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Putin deserves much of the blame for that depressing reality. Political corruption has been a hallmark of the Putin era. A 2005 report by the Moscow-based think tank INDEM found that corruption surged between 2001 and 2005, while Putin was still president, growing to over $300 billion, a figure equal to a quarter of Russia’s economy. President Medvedev, who early on pledged to tackle corruption, has essentially conceded failure in that project. Earlier this year he revealed that that in 2010 alone some $35 billion in Russian government funds were stolen in state contracts. Putin has presided over much of that theft. Among other corrupt arrangements, he has appointed personal friends to run a bank called Rossiya, which then won generous state contracts from Russia’s nationalized oil company Gazprom. With Russia’s past and likely future president at the center of this official corruption, it is no surprise that Russians have little confidence in their public officials and institutions.
Until now, Putin has escaped the blame for this state of affairs. That was largely due to his self-professed role in providing the country with “stability” after the turmoil of the 1990s. For Russians scarred by memories of that decade, Putin’s slogan had a powerful resonance. But it is increasingly less compelling. One reason that Russia has enjoyed relative economic stability in recent years is its so-called Stability Fund, a reserve made up of cash stored during the height of the oil boom. The fund has allowed Russia to weather the economic instability that has shaken the debt-ridden nations of Europe and the United States. It may not last, however. The Russian government is expected to dramatically boost public spending in the coming months as Putin attempts’ to purchase public goodwill ahead of the presidential election in March. Higher spending would in turn make Russia even more dependent on oil prices to make up its budget, and thus even more vulnerable to a slump in oil prices. If the oil price should fall to $60 a barrel, as some analysts predict, Russia’s fossil fuel dependent economy will be hit just as hard as Europe and the US.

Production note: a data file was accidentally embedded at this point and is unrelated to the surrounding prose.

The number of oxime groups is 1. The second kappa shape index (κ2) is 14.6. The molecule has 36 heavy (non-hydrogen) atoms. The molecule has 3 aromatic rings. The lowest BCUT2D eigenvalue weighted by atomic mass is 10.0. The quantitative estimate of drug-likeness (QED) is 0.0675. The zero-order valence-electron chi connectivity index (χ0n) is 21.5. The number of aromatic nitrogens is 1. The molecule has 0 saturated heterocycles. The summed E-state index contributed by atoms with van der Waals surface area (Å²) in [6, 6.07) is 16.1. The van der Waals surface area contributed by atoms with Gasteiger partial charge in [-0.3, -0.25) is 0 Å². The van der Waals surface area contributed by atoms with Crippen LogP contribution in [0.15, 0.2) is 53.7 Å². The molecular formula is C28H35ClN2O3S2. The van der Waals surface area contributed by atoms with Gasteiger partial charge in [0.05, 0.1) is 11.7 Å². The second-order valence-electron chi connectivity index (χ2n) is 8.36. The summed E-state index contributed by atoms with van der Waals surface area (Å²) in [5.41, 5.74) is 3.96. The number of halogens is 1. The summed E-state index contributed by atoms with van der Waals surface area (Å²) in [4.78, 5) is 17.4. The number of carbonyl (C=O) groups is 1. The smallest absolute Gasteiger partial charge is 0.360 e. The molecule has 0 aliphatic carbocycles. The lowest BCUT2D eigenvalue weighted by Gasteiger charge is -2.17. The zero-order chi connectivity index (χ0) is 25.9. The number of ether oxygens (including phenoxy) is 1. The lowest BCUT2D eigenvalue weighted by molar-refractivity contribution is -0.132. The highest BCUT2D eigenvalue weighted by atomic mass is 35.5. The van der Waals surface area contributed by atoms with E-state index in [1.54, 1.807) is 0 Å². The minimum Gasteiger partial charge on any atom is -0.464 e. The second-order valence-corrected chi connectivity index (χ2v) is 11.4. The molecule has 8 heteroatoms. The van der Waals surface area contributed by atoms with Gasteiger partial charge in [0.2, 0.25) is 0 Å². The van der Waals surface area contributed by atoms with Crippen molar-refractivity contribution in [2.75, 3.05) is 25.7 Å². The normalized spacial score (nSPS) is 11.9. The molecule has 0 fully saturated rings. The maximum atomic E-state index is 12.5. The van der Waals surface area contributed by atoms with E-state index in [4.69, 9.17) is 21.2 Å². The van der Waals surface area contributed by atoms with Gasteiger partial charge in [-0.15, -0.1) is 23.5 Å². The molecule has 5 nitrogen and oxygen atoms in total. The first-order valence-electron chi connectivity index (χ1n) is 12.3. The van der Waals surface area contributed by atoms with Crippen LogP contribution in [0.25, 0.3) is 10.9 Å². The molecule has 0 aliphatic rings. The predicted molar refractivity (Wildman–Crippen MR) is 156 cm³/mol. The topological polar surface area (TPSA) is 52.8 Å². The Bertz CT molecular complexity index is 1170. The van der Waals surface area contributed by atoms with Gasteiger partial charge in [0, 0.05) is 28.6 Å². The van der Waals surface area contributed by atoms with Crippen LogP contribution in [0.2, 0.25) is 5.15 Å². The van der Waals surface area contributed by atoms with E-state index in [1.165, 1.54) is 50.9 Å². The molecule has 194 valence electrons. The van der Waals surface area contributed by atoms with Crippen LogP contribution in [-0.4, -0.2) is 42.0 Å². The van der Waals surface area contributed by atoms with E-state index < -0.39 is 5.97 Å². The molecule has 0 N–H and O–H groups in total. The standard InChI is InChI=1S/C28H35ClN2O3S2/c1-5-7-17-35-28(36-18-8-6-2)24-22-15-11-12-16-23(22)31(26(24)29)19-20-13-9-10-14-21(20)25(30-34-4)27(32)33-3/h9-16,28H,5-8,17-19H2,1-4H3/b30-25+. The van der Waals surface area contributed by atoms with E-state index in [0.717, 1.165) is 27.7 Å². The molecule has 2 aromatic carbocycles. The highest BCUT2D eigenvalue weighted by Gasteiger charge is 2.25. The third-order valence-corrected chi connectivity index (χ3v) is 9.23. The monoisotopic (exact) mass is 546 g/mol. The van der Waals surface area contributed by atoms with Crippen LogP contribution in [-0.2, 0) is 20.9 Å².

In the past, Putin has relied on public relations stunts to distract attention from such systemic concerns. He has been photographed tracking polar bears, driving a Formula One racecar, and roughing it shirtless in Siberia. But as the country’s problems mount, these displays of hyper-masculinity have failed to capture the public imagination. Last month, for instance, Putin was roundly booed while making an appearance at a martial arts contest. Just prior to that, a Putin spokesman was forced into the embarrassing admission that a diving expedition in which Putin was captured retrieving some Greek amphorae from the ocean floor was in fact staged. Few Russians were impressed.
Nor should they be. While justifying his power grabs as preventing Russia’s return to the political chaos the post-Soviet era, Putin has dragged the country further and further into the Soviet past. Press and individual freedoms have been curtailed, government and police power has expanded, and Russia is ever more increasingly alienated from the outside world. For a time, economic growth immunized Putin from paying the political price for this regression. But with dark times on the horizon, this weekend’s election may be a sign that Russians have begun to resent Putin’s strong hand.
The point was poignantly driven home by protestors who took to the streets of Moscow on Monday in the largest opposition demonstration in Russia years. They condemned this weekend’s vote and chanted, “Russia without Putin!” As the prospect of 12 more years of Putin’s rule looms, Russians may find the notion ever more appealing.
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